Fri | Sep 21, 2018

'Girl Rising' draws attention to gender disparity

Published:Tuesday | March 27, 2018 | 12:00 AMPaul Clarke/Gleaner Writer
Maura Barry-Boyle (centre), acting deputy chief of mission at the US Embassy, greets Kadeshia Hill (right), guidance counsellor at Ardenne High School, who came to view ‘Girls Rising’ along with some of her students. From left are Kadeen Grant, Aleesha Brown and Chadwick Spence.

"Girls are not the problem; they are problem solvers," declares a line from the powerful documentary 'Girl Rising', which spotlights the stories of nine girls who overcame their unforgiving circumstances by believing in their own potential and the power of education.

The near 130-minute film documents early marriage, gender disparity and regressive social mindsets, all common stumbling blocks that girls from poor backgrounds face around the world. The film tells the stories of nine girls from different parts of the world who face arranged marriages, child slavery, and other heartbreaking injustices.

The storyline follows nine girls from Haiti, Nepal, Ethiopia, India, Egypt, Peru, Cambodia, Sierra Leone, and Afghanistan on their journey to education.

Following yesterday's screening at the Carib 5 Cineplex in Cross Roads, acting deputy chief of mission at the United States (US) Embassy in Kingston, Maura Barry-Boyle told The Gleaner that the embassy chose to host the screening in recognition of the experience of marginalised girls and the progress made in countries like Jamaica and the US.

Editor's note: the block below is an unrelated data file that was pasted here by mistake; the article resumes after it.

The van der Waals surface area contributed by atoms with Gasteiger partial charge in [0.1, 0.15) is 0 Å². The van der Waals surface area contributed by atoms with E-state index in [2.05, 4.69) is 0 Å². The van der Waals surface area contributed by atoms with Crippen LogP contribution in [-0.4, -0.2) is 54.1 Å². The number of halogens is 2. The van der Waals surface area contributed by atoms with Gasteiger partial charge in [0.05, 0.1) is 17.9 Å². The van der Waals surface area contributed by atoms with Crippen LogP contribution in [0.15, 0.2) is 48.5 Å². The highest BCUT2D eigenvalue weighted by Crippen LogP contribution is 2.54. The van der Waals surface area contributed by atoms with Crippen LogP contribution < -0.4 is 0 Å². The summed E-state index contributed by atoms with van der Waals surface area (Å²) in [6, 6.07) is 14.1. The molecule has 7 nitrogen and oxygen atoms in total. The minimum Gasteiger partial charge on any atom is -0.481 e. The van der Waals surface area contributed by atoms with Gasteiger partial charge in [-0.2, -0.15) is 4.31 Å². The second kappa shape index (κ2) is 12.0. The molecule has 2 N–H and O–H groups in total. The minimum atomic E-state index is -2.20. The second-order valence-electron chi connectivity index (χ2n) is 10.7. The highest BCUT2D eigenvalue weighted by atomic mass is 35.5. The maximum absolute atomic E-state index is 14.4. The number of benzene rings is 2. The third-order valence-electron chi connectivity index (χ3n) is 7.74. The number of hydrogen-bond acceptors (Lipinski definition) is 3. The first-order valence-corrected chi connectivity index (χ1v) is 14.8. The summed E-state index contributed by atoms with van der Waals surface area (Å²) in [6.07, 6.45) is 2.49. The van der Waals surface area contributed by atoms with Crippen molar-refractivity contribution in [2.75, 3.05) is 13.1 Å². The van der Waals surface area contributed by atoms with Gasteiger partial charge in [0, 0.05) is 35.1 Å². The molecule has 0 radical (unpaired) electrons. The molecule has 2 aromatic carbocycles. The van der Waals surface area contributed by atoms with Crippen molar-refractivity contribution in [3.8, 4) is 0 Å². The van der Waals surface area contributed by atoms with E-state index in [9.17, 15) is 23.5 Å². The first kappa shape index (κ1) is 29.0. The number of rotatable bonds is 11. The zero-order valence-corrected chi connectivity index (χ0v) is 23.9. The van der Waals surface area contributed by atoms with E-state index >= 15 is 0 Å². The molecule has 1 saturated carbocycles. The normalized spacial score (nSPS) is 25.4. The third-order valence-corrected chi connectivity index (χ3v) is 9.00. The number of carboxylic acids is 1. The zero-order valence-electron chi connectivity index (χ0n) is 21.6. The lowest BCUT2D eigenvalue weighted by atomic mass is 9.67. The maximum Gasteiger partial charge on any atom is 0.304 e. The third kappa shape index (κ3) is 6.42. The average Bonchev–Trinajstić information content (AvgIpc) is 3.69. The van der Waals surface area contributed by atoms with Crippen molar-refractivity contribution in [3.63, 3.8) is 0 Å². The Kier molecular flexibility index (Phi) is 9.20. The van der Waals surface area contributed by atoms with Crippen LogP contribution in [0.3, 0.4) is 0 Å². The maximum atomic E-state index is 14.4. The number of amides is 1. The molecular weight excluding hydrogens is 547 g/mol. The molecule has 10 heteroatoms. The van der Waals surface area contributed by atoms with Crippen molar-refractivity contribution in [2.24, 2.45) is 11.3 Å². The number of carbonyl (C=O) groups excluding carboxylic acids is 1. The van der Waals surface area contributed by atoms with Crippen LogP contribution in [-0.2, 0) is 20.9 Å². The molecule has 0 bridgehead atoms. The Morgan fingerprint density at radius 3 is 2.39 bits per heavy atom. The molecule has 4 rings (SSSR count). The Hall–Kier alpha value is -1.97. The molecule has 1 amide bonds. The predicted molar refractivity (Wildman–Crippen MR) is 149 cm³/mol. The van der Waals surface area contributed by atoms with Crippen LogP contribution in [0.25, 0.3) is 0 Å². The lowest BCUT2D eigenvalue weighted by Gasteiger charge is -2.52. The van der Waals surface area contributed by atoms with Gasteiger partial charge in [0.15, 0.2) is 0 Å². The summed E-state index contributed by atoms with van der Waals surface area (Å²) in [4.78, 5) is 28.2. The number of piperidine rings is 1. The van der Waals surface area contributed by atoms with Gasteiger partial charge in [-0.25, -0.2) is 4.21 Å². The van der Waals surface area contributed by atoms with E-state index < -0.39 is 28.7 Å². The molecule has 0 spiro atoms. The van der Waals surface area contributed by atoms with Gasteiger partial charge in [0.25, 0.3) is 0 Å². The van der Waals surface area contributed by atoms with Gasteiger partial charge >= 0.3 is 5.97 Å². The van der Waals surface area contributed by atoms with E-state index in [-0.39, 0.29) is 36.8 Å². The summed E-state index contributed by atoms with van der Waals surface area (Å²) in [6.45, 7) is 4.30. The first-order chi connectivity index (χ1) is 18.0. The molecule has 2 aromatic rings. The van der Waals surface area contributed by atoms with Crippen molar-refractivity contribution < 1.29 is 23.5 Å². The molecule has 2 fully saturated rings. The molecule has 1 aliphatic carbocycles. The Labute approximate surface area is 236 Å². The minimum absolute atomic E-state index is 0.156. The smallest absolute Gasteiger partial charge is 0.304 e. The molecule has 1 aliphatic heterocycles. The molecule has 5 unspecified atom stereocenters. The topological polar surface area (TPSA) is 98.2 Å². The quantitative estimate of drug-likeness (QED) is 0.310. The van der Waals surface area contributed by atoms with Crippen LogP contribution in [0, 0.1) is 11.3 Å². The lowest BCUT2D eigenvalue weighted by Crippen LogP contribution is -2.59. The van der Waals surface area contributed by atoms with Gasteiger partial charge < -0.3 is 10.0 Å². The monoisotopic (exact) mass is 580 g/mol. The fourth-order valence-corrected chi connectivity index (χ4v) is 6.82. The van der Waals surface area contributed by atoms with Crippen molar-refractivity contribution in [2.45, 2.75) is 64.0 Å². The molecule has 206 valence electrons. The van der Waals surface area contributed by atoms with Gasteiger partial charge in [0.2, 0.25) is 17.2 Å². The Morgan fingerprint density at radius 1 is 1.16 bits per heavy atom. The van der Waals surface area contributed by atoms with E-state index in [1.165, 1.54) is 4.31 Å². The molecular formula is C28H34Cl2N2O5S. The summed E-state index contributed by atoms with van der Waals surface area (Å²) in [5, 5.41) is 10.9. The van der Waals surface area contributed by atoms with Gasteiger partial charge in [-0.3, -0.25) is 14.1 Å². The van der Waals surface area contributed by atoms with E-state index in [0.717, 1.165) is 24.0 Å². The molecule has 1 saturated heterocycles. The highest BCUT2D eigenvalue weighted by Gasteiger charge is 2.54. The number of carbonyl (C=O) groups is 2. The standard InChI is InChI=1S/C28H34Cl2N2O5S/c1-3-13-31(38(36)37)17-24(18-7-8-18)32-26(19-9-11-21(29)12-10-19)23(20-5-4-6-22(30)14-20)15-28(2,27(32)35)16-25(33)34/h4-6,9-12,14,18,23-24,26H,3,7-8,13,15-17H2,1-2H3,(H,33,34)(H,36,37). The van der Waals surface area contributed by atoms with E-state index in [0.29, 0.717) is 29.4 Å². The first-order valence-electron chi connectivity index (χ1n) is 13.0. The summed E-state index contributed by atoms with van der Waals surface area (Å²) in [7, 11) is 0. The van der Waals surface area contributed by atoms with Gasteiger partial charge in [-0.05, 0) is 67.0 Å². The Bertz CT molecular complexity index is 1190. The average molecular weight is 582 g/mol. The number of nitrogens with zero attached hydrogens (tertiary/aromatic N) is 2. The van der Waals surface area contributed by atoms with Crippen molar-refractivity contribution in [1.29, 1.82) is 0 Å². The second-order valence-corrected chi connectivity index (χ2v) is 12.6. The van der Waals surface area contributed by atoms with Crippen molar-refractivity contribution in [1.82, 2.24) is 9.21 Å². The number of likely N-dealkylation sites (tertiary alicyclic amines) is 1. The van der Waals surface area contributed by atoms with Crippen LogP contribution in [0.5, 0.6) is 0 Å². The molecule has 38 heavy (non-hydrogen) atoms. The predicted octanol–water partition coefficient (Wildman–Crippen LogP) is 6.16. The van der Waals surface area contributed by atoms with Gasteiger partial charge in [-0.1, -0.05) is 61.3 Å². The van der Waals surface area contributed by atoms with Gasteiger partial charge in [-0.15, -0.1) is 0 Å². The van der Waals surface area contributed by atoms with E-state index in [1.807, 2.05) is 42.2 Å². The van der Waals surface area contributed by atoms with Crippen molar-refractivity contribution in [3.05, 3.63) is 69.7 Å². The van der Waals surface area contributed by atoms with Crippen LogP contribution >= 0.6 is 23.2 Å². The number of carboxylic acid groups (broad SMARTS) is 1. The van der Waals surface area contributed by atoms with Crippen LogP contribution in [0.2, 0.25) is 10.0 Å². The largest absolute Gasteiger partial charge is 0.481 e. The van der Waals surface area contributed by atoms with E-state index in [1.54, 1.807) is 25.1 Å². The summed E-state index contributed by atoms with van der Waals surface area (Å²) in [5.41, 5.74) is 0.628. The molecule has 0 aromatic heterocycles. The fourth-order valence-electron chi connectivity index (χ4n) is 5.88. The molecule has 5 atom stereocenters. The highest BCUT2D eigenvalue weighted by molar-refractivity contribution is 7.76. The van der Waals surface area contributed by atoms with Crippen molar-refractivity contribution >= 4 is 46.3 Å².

"We live in an inter-connected world, where revolutions can jump across borders and time-zones. I invite you all to look in your communities for opportunities to encourage education and opportunities for girls who struggle with poverty or lack of opportunity," Barry-Boyle told a select number of students from high schools across the Corporate Area.

Ardenne High School students, Kadeen Grant, Aleesha Brown and Chadwik Spence agree that the film provided eye opening experiences that they will take to fellow students and to their respective communities to drum up support for a keener stake in educating the nation's youth.

"When I watched the movie I was seeing that girls were finding their power, not from anyone but from within themselves and they were now the power and the driving force for all their successes by using their own voices and resources to overcome," said Grant.

Brown said that women across the world are still seen as vulnerable and unimportant, unnecessary and redundant; hence, the film captures every aspect as to why there is a need for education.

"What was interesting is that in the Jamaican context, it's the girls that are sent off to school but I never knew that worldwide, women are generally shunned from education. It's something we need to pay attention to even in Jamaica," said Spence.

Girl Rising is powered by strategic partner, Intel Corporation, and distribution partner CNN Films.

paul.clarke@gleanerjm.com